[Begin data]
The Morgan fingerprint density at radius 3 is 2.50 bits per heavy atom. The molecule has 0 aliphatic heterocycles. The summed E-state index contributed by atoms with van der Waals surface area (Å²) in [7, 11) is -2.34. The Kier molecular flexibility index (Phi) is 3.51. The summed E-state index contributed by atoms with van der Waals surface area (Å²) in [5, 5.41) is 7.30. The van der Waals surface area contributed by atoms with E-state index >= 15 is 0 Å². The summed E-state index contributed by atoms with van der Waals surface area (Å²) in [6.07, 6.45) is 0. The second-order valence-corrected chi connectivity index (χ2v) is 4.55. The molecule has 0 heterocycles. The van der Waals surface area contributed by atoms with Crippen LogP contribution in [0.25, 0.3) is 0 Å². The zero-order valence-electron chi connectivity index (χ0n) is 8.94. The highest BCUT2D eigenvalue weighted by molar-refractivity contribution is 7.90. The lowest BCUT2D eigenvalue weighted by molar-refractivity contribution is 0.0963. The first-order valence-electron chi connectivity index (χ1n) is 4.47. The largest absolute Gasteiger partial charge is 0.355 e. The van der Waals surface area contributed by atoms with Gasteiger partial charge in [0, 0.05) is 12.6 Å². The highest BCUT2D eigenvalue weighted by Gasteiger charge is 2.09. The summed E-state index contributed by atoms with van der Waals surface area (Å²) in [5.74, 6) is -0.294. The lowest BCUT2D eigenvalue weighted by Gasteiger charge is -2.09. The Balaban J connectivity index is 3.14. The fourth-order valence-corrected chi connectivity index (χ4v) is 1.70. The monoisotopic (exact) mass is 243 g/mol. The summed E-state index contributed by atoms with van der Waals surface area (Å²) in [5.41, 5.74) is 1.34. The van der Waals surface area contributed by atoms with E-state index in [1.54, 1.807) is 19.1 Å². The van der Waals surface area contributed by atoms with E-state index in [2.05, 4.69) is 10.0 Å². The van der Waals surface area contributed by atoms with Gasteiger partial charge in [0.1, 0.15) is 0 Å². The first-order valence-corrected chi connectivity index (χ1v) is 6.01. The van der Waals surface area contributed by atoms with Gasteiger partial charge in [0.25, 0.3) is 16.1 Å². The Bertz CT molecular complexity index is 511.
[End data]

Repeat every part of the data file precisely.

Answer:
The Morgan fingerprint density at radius 3 is 2.50 bits per heavy atom. The molecule has 0 aliphatic heterocycles. The summed E-state index contributed by atoms with van der Waals surface area (Å²) in [7, 11) is -2.34. The Kier molecular flexibility index (Phi) is 3.51. The summed E-state index contributed by atoms with van der Waals surface area (Å²) in [5, 5.41) is 7.30. The van der Waals surface area contributed by atoms with E-state index >= 15 is 0 Å². The summed E-state index contributed by atoms with van der Waals surface area (Å²) in [6.07, 6.45) is 0. The second-order valence-corrected chi connectivity index (χ2v) is 4.55. The molecule has 0 heterocycles. The van der Waals surface area contributed by atoms with Crippen LogP contribution in [0.25, 0.3) is 0 Å². The zero-order valence-electron chi connectivity index (χ0n) is 8.94. The highest BCUT2D eigenvalue weighted by molar-refractivity contribution is 7.90. The lowest BCUT2D eigenvalue weighted by molar-refractivity contribution is 0.0963. The first-order valence-electron chi connectivity index (χ1n) is 4.47. The largest absolute Gasteiger partial charge is 0.355 e. The van der Waals surface area contributed by atoms with Gasteiger partial charge in [0, 0.05) is 12.6 Å². The highest BCUT2D eigenvalue weighted by Gasteiger charge is 2.09. The summed E-state index contributed by atoms with van der Waals surface area (Å²) in [5.74, 6) is -0.294. The lowest BCUT2D eigenvalue weighted by Gasteiger charge is -2.09. The Balaban J connectivity index is 3.14. The fourth-order valence-corrected chi connectivity index (χ4v) is 1.70. The monoisotopic (exact) mass is 243 g/mol. The summed E-state index contributed by atoms with van der Waals surface area (Å²) in [5.41, 5.74) is 1.34. The van der Waals surface area contributed by atoms with E-state index in [1.54, 1.807) is 19.1 Å². The van der Waals surface area contributed by atoms with E-state index in [2.05, 4.69) is 10.0 Å². The van der Waals surface area contributed by atoms with Gasteiger partial charge in [0.1, 0.15) is 0 Å². The first-order valence-corrected chi connectivity index (χ1v) is 6.01. The van der Waals surface area contributed by atoms with Gasteiger partial charge in [0.25, 0.3) is 16.1 Å². The Bertz CT molecular complexity index is 511.